But the biggest challenge was recreating London’s National Gallery circa 1951. Fortunately, the Gallery has extensive archives and a lot of wonderful resources on its fascinating history, so I was able to watch video footage and look at old photographs of the various rooms just after the war, and I was provided with a floor plan from the 1950s by a very helpful archivist. It took a lot of background work to bring everything together, but it was intriguing and I love the feeling of knowing my work is as accurate as I can make it!
BTW: Both poetry and art are important to the characters in this book. How did you decide which poems and paintings to include?
LW: I’ve been a poetry reader since middle school and really love the work of Emily Dickinson and Sara Teasdale, so it felt quite natural to give that enjoyment to Evelyn. Georgie, Ev’s roommate, and Max, her literature professor, share their favorite black women poets with Evelyn, which introduced me to the wonderful work of Frances Harper and Georgia Douglas Johnson. And as far as paintings go, some of those are favorites as well — I love the pre-Raphaelites, so The Lady of Shalott and Ophelia came to mind at once. A few of the others I had to dig for, doing things like Googling “famous paintings of stags.” Research isn’t always a precise undertaking!
BTW: In addition to exploring the experience of art and art’s influence on our emotions, this book also explores the process of art restoration. Does this serve as a metaphor for a larger idea?
LW: I knew absolutely nothing about art restoration prior to beginning this book. I just needed a department of the National Gallery for Philippa to work in that would give her a bit of seclusion and a chance to lick her wounds, as it were. I settled on the conservation department and began to learn about the process of art restoration, and everything I discovered lent itself incredibly well to Philippa and her journey.
During the process of restoring a painting, a single art restorer traditionally completes every aspect of the restoration of a given piece — you don’t have one person stripping varnish, another scraping away patches, yet another handling inpainting, etc. The entire restoration is done by one artist, because it really is an art and not a science. And the process of art restoration became a metaphor for both Philippa’s relationship with Evelyn and her own personal journey, right down to the fact that corrections to a painting are called pentimenti, which means repentances. My absolute favorite scene in the entire book is one where Philippa watches her friend Jack doing restoration work on Rembrandt’s The Woman Bathing in a Stream — you can see the wheels in her mind turning as she makes those connections between what she’s seeing and her own experiences thus far.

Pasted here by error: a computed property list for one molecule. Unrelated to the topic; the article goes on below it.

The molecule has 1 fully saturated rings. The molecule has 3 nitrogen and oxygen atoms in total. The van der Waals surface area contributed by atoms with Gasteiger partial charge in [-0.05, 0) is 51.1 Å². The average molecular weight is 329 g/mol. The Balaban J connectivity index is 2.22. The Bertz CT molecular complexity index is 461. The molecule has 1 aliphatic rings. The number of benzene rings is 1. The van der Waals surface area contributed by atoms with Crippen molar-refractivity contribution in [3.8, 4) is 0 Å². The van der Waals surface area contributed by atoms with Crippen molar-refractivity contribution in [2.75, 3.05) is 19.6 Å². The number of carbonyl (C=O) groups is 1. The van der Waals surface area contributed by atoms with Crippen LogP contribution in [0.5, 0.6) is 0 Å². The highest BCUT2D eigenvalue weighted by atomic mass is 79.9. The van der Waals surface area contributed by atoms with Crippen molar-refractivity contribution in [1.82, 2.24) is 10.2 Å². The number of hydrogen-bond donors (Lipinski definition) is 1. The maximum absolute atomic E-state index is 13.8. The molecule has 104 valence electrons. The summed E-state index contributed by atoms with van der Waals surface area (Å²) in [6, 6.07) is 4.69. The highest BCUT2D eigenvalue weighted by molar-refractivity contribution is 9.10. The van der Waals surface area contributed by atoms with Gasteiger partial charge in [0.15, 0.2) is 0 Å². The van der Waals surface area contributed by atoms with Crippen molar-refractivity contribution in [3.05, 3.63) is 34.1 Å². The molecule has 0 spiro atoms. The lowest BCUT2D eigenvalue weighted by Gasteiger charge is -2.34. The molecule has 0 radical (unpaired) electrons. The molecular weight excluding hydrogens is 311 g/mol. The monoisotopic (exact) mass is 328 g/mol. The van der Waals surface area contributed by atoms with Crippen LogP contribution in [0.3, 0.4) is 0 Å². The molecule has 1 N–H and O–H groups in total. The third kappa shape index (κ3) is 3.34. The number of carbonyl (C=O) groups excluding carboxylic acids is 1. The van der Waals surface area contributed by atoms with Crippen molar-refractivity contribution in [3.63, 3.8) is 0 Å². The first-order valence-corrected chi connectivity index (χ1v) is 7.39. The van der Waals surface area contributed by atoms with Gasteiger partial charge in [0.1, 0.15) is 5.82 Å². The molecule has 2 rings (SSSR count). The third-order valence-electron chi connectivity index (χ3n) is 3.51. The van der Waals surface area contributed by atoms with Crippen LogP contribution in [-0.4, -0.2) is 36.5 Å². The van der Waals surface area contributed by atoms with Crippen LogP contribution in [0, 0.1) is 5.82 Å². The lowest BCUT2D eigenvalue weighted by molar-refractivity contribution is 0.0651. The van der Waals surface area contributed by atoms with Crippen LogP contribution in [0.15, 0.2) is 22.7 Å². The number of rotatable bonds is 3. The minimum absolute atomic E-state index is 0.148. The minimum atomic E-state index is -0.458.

BTW: In The Light Between Worlds, chapters alternate between post-war England and flashbacks to the siblings’ life in the Woodlands. Why did you choose this structure?
LW: While Philippa and Evelyn can obviously be read as references to Susan and Lucy Pevensie, one of the primary things I set out to do in The Light Between Worlds was to write a book in which two sisters spend their time telling stories about each other. Where they’ve become so caught up in each other’s narratives that they’re either going to have to find a way to get free and live their own lives, or they’ll eventually collapse in on each other and implode. While Evelyn spends her time remembering the Woodlands, she’s really remembering Philippa’s story there — Ev herself is very passive in her memories of the Great Wood, and doesn’t do much. It’s Philippa who becomes a participant in the larger events of the Woodlands, though she never embraces that world like Evelyn does. And Philippa’s memories of the aftermath of the Woodlands — of the return home — are all about Evelyn and her failure to adjust. Phil and Ev are primarily products of their relationship with each other, so you see both of them reflecting on their past together, while living in a present where they’re both struggling to function and redefine themselves on their own.
BTW: Can you tell readers what you’re working on next?
LW: Of course! I’ve currently got a second standalone YA fantasy in the works — it’s set in an alternate England where the well-being of the land is governed by five magical manor houses. Think Downton Abbey with a touch of Beauty and the Beast. Violet, the main character, has been separated from Burleigh House, the manor her family has tended for 800 years, and when she’s finally able to return, finds the house in dire straits. It’s up to her to restore her home before it wreaks havoc on the surrounding countryside. Violet’s story is one about belonging (I don’t think I’ll ever get away from that theme!) and expectations, and how the choices and worldviews of the people we’re closest to shape and change us, sometimes for better and sometimes for worse.